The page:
When it comes to dealing with bullies, Maury says the yes, and rule is the most successful approach. “By calling someone a bully, you’re fueling the altercation. If you yes, and the situation, they have nowhere to go with it. You’re almost working in cooperation with them.” Maury details a role-play situation in which one kid made fun of another for wearing glasses. “He was, like, ‘Nice glasses, Four Eyes,’ and the other kid took them off, looked at them, and said, ‘I know, it’s so embarrassing — I can see now.’ Then he put his glasses back on. Not letting [the bullying] affect him allowed him to keep his power.”
In his after-school workshops, Maury incorporates common improv games, such as “Switch,” to help kids build empathy. “Switch helps people understand someone else’s situation. You start a scene and have them opposing one another in some way. For example, Jimmy’s an old man, and Baxter is his grandson. Grandpa is trying to fix a toilet, and all Baxter wants to do is go play baseball, and he doesn’t understand why Grandpa won’t play baseball with him. You do the scene, and then re-do the scene exactly the same way, but have them switch roles.”
Of Maury, McGuire says, “Mike has a real passion for helping people tap into their emotional selves, [and for] helping young people move beyond the silly, petty crap that they deal with all the time and into a place of compassion and empathy.”
The cathartic benefits of comedy are not limited to improv. Stand-up comedian Kim Thompson says, “[Stand-up] saved me. It’s like my antidepressant. Some of my most favorite jokes are based on such dark, tragic moments. If I’m going through a breakup or something, being able to write material that not only makes people laugh but gets them to connect to you, that’s the greatest thing. It helps you realize that you can’t get stuck on certain things in your life.”
Thompson, who performs regularly at the Comedy Store in La Jolla, is not really interested in improv. “It just didn’t speak to me the way stand-up does. I enjoy writing so much, and the writing and performing of my written word appeals to me more.” Despite this preference, Thompson admits that stand-up is a particularly difficult road. “People get fickle, you get fickle. It’s such a rollercoaster. But if you love it, and you’re committed to it, and really connected, you kind of live off it.” An audience might not connect with the specific material performed, but Thompson believes they should be able to relate to the human emotions revealed through her self-deprecating humor.
The night I saw Thompson perform at the Comedy Store, my husband, David, pointed out a “love bite” on Thompson’s neck. The following night, having realized how obvious it was to others, she worked it into her set. She gestured at the bruise and announced, “My homeless ex-boyfriend gave this to me, and I don’t know if it’s a hickey or a premature AIDS lesion.” She was happy with the response to the new joke. “They loved it — I got applause.”
It’s that yearning for connection that drives many stand-up comedians, says Rajan Dharni, a comedian who performs both improv and stand-up. “Most stand-up [comedians] feel constantly like they’re the odd man out. They’re the weird one wherever they are, and they’re hypersensitive about that. I think one of the things that stand-up might offer these people is that, when they say something and people laugh, they know people can relate to their thought or sentiment or whatever they were feeling. Stand-up offers validation. Also, approval — a lot of stand-ups have this obsession for approval, and they get it through laughs.”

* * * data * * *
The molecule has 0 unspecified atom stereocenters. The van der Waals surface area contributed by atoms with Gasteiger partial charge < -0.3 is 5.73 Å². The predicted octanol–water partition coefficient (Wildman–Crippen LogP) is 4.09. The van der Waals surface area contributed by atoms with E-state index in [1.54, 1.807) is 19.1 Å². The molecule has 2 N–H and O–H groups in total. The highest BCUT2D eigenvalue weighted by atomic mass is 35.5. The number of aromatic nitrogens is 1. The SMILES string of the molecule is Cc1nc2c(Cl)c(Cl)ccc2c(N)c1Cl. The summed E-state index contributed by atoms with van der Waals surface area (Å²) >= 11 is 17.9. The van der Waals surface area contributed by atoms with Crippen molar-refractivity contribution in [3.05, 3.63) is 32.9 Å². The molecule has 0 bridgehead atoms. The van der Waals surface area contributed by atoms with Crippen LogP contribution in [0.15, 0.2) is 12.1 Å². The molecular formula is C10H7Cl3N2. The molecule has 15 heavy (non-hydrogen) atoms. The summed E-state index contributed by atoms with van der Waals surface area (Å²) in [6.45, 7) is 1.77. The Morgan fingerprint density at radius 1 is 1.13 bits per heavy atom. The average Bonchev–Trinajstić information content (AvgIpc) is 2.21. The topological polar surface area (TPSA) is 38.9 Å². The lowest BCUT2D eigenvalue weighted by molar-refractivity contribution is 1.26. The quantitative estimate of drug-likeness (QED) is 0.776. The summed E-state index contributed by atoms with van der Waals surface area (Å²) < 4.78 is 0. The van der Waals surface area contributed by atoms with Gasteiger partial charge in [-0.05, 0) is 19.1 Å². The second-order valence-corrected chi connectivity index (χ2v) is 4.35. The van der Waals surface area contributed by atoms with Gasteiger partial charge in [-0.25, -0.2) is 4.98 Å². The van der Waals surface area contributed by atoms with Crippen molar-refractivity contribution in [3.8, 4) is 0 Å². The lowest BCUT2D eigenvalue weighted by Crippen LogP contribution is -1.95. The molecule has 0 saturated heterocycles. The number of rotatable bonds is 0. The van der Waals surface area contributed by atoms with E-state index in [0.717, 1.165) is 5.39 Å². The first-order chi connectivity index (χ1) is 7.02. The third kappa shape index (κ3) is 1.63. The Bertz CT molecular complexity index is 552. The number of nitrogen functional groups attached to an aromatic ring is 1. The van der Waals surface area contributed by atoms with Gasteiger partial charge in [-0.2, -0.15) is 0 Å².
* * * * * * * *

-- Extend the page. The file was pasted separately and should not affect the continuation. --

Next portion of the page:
Mike Vinn, who is both the manager and a regular performer at the Comedy Store in La Jolla, cautions comedians who take the stage against expectations of getting the laughter they seek. “What comics need to realize is that it’s their job to make the audience laugh. It’s not the audience’s job to make you feel good about yourself.”
Vinn happens to be Kim Thompson’s brother. When Thompson first moved from Chicago to San Diego six years ago, she lived with Vinn, who’d arrived in San Diego by way of the military. Vinn was first to the comedy scene, but his sister, who attended many of the shows, soon followed. “I didn’t have a car, so I went around wherever he went, and I just fell in love with watching comedy,” she says. A friend who manages Mad House Comedy Club downtown, encouraged Thompson to step up to the mic. “He kept pressuring me, and I finally gave in. I had a week to prepare. I did a joke about a bad blind-date experience — I was actually stood up by a blind guy. It went over well, and I’ve been doing stand-up ever since.”
Once his sister was on the circuit, Vinn realized that if he and his sibling/roommate were going to get along, he had to keep his joke ideas to himself. “When we lived together, we would constantly battle.” Of their shared experiences, he says, “We would fight and argue and debate over whose joke it was, who should have it, to where it got to be frustrating.”
Thompson recalls those days as well. “When I first moved here, anytime I did something stupid, Mike seemed to have a joke about it. When I started doing comedy, I was, like, ‘Hey, man, when I do something stupid, I think I should be able to write about it.’” It got to the point where Thompson began punctuating phone conversations with her mother with the phrase “You can’t tell Mike” — all to protect potential material.
“Luckily, our styles are very different from each other,” Thompson says. “What inspires me about my family is a lot different than what inspires him.” Vinn draws frequently on childhood memories, whereas Thompson focuses on the present. “He goes for a goofier point of view. I like to pull out darker things and try to find humor in those.” For example, “We have a dad that is in and out of mental hospitals and stuff. He’s a kooky character. And our mom’s on her third marriage.”